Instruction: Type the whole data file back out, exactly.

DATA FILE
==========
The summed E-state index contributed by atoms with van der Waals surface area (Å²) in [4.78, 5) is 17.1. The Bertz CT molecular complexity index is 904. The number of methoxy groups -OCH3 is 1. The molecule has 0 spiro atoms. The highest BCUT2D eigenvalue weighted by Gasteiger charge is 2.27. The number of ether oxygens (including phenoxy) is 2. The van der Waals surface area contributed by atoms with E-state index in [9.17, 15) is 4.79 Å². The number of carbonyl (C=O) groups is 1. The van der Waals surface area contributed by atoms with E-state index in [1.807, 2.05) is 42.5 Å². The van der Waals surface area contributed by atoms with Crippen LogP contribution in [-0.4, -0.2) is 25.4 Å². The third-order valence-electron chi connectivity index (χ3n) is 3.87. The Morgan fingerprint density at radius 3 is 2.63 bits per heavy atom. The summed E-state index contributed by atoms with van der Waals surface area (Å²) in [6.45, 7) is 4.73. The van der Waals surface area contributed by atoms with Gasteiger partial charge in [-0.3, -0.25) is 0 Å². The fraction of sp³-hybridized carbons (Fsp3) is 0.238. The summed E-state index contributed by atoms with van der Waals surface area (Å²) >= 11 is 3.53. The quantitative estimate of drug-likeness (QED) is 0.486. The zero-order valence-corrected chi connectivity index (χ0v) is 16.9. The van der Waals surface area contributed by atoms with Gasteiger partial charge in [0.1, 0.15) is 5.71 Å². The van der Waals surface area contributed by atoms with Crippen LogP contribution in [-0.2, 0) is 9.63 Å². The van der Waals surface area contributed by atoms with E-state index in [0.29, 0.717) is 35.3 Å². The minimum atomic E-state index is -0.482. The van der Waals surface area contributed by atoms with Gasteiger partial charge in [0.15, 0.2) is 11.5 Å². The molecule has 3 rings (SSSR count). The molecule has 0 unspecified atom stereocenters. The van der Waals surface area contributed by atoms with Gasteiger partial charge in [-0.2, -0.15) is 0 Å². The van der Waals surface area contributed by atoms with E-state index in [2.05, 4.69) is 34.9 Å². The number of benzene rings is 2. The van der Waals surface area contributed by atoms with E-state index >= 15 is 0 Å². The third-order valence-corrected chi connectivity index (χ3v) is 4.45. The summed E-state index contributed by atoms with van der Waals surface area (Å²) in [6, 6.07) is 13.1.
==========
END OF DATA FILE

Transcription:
The summed E-state index contributed by atoms with van der Waals surface area (Å²) in [4.78, 5) is 17.1. The Bertz CT molecular complexity index is 904. The number of methoxy groups -OCH3 is 1. The molecule has 0 spiro atoms. The highest BCUT2D eigenvalue weighted by Gasteiger charge is 2.27. The number of ether oxygens (including phenoxy) is 2. The van der Waals surface area contributed by atoms with E-state index in [9.17, 15) is 4.79 Å². The number of carbonyl (C=O) groups is 1. The van der Waals surface area contributed by atoms with E-state index in [1.807, 2.05) is 42.5 Å². The van der Waals surface area contributed by atoms with Crippen LogP contribution in [-0.4, -0.2) is 25.4 Å². The third-order valence-electron chi connectivity index (χ3n) is 3.87. The Morgan fingerprint density at radius 3 is 2.63 bits per heavy atom. The summed E-state index contributed by atoms with van der Waals surface area (Å²) in [6.45, 7) is 4.73. The van der Waals surface area contributed by atoms with Gasteiger partial charge in [-0.3, -0.25) is 0 Å². The fraction of sp³-hybridized carbons (Fsp3) is 0.238. The summed E-state index contributed by atoms with van der Waals surface area (Å²) >= 11 is 3.53. The quantitative estimate of drug-likeness (QED) is 0.486. The zero-order valence-corrected chi connectivity index (χ0v) is 16.9. The van der Waals surface area contributed by atoms with Gasteiger partial charge in [0.1, 0.15) is 5.71 Å². The van der Waals surface area contributed by atoms with Crippen LogP contribution in [-0.2, 0) is 9.63 Å². The van der Waals surface area contributed by atoms with E-state index in [0.29, 0.717) is 35.3 Å². The minimum atomic E-state index is -0.482. The van der Waals surface area contributed by atoms with Gasteiger partial charge in [0.15, 0.2) is 11.5 Å². The molecule has 3 rings (SSSR count). The molecule has 0 unspecified atom stereocenters. The van der Waals surface area contributed by atoms with Gasteiger partial charge in [-0.2, -0.15) is 0 Å². The van der Waals surface area contributed by atoms with E-state index in [2.05, 4.69) is 34.9 Å². The number of benzene rings is 2. The van der Waals surface area contributed by atoms with E-state index >= 15 is 0 Å². The third-order valence-corrected chi connectivity index (χ3v) is 4.45. The summed E-state index contributed by atoms with van der Waals surface area (Å²) in [6, 6.07) is 13.1.